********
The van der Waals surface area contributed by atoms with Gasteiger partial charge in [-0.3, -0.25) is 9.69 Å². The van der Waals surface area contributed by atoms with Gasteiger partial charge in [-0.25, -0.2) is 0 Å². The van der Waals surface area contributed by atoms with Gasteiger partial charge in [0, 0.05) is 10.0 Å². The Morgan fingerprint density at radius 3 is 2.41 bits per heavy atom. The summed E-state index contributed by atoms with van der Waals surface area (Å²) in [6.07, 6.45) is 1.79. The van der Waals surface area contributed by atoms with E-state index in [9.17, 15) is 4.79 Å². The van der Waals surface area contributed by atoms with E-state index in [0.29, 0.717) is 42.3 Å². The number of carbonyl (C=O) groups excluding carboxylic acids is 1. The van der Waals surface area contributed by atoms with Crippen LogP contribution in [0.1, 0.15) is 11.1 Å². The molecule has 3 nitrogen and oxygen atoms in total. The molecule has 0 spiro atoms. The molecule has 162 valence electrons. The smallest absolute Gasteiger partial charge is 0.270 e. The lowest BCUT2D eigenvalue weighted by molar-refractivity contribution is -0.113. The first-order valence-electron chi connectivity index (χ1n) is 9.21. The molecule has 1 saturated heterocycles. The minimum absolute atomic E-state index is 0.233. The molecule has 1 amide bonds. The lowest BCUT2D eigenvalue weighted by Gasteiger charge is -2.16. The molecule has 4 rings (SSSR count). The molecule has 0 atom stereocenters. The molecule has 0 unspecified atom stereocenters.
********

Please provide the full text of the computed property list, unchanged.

The van der Waals surface area contributed by atoms with Gasteiger partial charge in [-0.3, -0.25) is 9.69 Å². The van der Waals surface area contributed by atoms with Gasteiger partial charge in [-0.25, -0.2) is 0 Å². The van der Waals surface area contributed by atoms with Gasteiger partial charge in [0, 0.05) is 10.0 Å². The Morgan fingerprint density at radius 3 is 2.41 bits per heavy atom. The summed E-state index contributed by atoms with van der Waals surface area (Å²) in [6.07, 6.45) is 1.79. The van der Waals surface area contributed by atoms with E-state index in [9.17, 15) is 4.79 Å². The van der Waals surface area contributed by atoms with E-state index in [0.29, 0.717) is 42.3 Å². The number of carbonyl (C=O) groups excluding carboxylic acids is 1. The van der Waals surface area contributed by atoms with Crippen LogP contribution in [0.1, 0.15) is 11.1 Å². The molecule has 3 nitrogen and oxygen atoms in total. The molecule has 0 spiro atoms. The molecule has 162 valence electrons. The smallest absolute Gasteiger partial charge is 0.270 e. The lowest BCUT2D eigenvalue weighted by molar-refractivity contribution is -0.113. The first-order valence-electron chi connectivity index (χ1n) is 9.21. The molecule has 1 saturated heterocycles. The minimum absolute atomic E-state index is 0.233. The molecule has 1 amide bonds. The lowest BCUT2D eigenvalue weighted by Gasteiger charge is -2.16. The molecule has 4 rings (SSSR count). The molecule has 0 atom stereocenters. The molecule has 0 unspecified atom stereocenters.